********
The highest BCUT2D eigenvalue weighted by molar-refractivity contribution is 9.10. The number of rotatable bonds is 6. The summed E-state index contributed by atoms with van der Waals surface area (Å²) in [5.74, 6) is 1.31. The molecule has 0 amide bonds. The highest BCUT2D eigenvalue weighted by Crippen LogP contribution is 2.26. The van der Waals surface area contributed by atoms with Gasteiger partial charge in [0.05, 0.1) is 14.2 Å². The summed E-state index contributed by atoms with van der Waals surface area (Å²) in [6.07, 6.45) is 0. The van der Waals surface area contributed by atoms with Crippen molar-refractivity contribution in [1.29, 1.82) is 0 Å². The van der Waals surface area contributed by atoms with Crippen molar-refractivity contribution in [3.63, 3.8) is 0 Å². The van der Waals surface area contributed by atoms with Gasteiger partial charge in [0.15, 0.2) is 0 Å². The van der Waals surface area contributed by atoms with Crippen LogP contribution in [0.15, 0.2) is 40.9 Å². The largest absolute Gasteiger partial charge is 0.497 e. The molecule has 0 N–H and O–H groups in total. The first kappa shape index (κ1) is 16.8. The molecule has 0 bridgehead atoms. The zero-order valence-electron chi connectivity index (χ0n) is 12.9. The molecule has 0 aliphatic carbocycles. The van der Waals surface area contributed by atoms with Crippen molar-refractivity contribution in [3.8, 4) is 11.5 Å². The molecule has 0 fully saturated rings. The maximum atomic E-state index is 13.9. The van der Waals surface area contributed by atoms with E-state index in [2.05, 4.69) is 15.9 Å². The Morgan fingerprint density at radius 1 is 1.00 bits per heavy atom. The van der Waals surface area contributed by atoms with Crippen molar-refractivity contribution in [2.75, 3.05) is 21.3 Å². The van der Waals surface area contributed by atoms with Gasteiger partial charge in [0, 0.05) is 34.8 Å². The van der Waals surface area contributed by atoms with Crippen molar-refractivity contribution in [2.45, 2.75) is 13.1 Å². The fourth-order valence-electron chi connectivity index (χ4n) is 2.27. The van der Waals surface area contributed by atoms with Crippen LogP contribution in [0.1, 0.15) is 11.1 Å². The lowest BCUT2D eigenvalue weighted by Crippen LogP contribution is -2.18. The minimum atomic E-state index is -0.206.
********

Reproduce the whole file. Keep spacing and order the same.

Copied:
The highest BCUT2D eigenvalue weighted by molar-refractivity contribution is 9.10. The number of rotatable bonds is 6. The summed E-state index contributed by atoms with van der Waals surface area (Å²) in [5.74, 6) is 1.31. The molecule has 0 amide bonds. The highest BCUT2D eigenvalue weighted by Crippen LogP contribution is 2.26. The van der Waals surface area contributed by atoms with Gasteiger partial charge in [0.05, 0.1) is 14.2 Å². The summed E-state index contributed by atoms with van der Waals surface area (Å²) in [6.07, 6.45) is 0. The van der Waals surface area contributed by atoms with Crippen molar-refractivity contribution in [1.29, 1.82) is 0 Å². The van der Waals surface area contributed by atoms with Crippen molar-refractivity contribution in [3.63, 3.8) is 0 Å². The van der Waals surface area contributed by atoms with Gasteiger partial charge in [0.15, 0.2) is 0 Å². The van der Waals surface area contributed by atoms with Crippen LogP contribution in [0.15, 0.2) is 40.9 Å². The largest absolute Gasteiger partial charge is 0.497 e. The molecule has 0 N–H and O–H groups in total. The first kappa shape index (κ1) is 16.8. The molecule has 0 bridgehead atoms. The zero-order valence-electron chi connectivity index (χ0n) is 12.9. The molecule has 0 aliphatic carbocycles. The van der Waals surface area contributed by atoms with Crippen molar-refractivity contribution in [3.8, 4) is 11.5 Å². The molecule has 0 fully saturated rings. The maximum atomic E-state index is 13.9. The van der Waals surface area contributed by atoms with E-state index in [2.05, 4.69) is 15.9 Å². The Morgan fingerprint density at radius 1 is 1.00 bits per heavy atom. The van der Waals surface area contributed by atoms with Crippen molar-refractivity contribution in [2.75, 3.05) is 21.3 Å². The van der Waals surface area contributed by atoms with Gasteiger partial charge in [0, 0.05) is 34.8 Å². The van der Waals surface area contributed by atoms with Crippen molar-refractivity contribution in [2.45, 2.75) is 13.1 Å². The fourth-order valence-electron chi connectivity index (χ4n) is 2.27. The van der Waals surface area contributed by atoms with Crippen LogP contribution in [0.1, 0.15) is 11.1 Å². The lowest BCUT2D eigenvalue weighted by Crippen LogP contribution is -2.18. The minimum atomic E-state index is -0.206.